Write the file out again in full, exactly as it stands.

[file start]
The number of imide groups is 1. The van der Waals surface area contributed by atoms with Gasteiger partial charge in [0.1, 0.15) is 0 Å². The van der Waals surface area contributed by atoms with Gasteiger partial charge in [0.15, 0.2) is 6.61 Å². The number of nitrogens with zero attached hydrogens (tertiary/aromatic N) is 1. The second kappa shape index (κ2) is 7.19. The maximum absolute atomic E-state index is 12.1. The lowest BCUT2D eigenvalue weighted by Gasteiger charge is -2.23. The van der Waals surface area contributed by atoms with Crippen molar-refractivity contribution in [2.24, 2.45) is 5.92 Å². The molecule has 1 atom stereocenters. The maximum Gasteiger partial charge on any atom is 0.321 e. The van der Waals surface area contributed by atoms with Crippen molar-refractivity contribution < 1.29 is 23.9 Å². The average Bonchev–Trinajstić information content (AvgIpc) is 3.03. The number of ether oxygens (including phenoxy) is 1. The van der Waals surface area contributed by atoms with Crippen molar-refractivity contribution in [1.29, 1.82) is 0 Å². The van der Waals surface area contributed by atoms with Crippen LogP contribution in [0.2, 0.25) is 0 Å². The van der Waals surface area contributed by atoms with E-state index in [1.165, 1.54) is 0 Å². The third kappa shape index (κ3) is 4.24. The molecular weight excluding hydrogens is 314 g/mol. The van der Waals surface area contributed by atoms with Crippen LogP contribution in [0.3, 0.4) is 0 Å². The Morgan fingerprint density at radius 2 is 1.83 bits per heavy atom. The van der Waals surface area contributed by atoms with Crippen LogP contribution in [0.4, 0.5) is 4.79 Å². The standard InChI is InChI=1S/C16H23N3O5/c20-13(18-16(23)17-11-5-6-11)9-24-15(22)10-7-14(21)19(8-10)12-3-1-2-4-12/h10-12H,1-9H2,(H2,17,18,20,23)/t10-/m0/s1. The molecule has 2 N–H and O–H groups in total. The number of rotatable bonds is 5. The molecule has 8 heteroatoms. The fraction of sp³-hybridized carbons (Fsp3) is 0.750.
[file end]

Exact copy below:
The number of imide groups is 1. The van der Waals surface area contributed by atoms with Gasteiger partial charge in [0.1, 0.15) is 0 Å². The van der Waals surface area contributed by atoms with Gasteiger partial charge in [0.15, 0.2) is 6.61 Å². The number of nitrogens with zero attached hydrogens (tertiary/aromatic N) is 1. The second kappa shape index (κ2) is 7.19. The maximum absolute atomic E-state index is 12.1. The lowest BCUT2D eigenvalue weighted by Gasteiger charge is -2.23. The van der Waals surface area contributed by atoms with Crippen molar-refractivity contribution in [2.24, 2.45) is 5.92 Å². The molecule has 1 atom stereocenters. The maximum Gasteiger partial charge on any atom is 0.321 e. The van der Waals surface area contributed by atoms with Crippen molar-refractivity contribution < 1.29 is 23.9 Å². The average Bonchev–Trinajstić information content (AvgIpc) is 3.03. The number of ether oxygens (including phenoxy) is 1. The van der Waals surface area contributed by atoms with Crippen molar-refractivity contribution in [1.29, 1.82) is 0 Å². The van der Waals surface area contributed by atoms with Crippen LogP contribution in [0.2, 0.25) is 0 Å². The van der Waals surface area contributed by atoms with E-state index in [1.165, 1.54) is 0 Å². The third kappa shape index (κ3) is 4.24. The molecular weight excluding hydrogens is 314 g/mol. The van der Waals surface area contributed by atoms with Crippen LogP contribution in [0.3, 0.4) is 0 Å². The Morgan fingerprint density at radius 2 is 1.83 bits per heavy atom. The van der Waals surface area contributed by atoms with Crippen LogP contribution in [0.4, 0.5) is 4.79 Å². The standard InChI is InChI=1S/C16H23N3O5/c20-13(18-16(23)17-11-5-6-11)9-24-15(22)10-7-14(21)19(8-10)12-3-1-2-4-12/h10-12H,1-9H2,(H2,17,18,20,23)/t10-/m0/s1. The molecule has 2 N–H and O–H groups in total. The number of rotatable bonds is 5. The molecule has 8 heteroatoms. The fraction of sp³-hybridized carbons (Fsp3) is 0.750.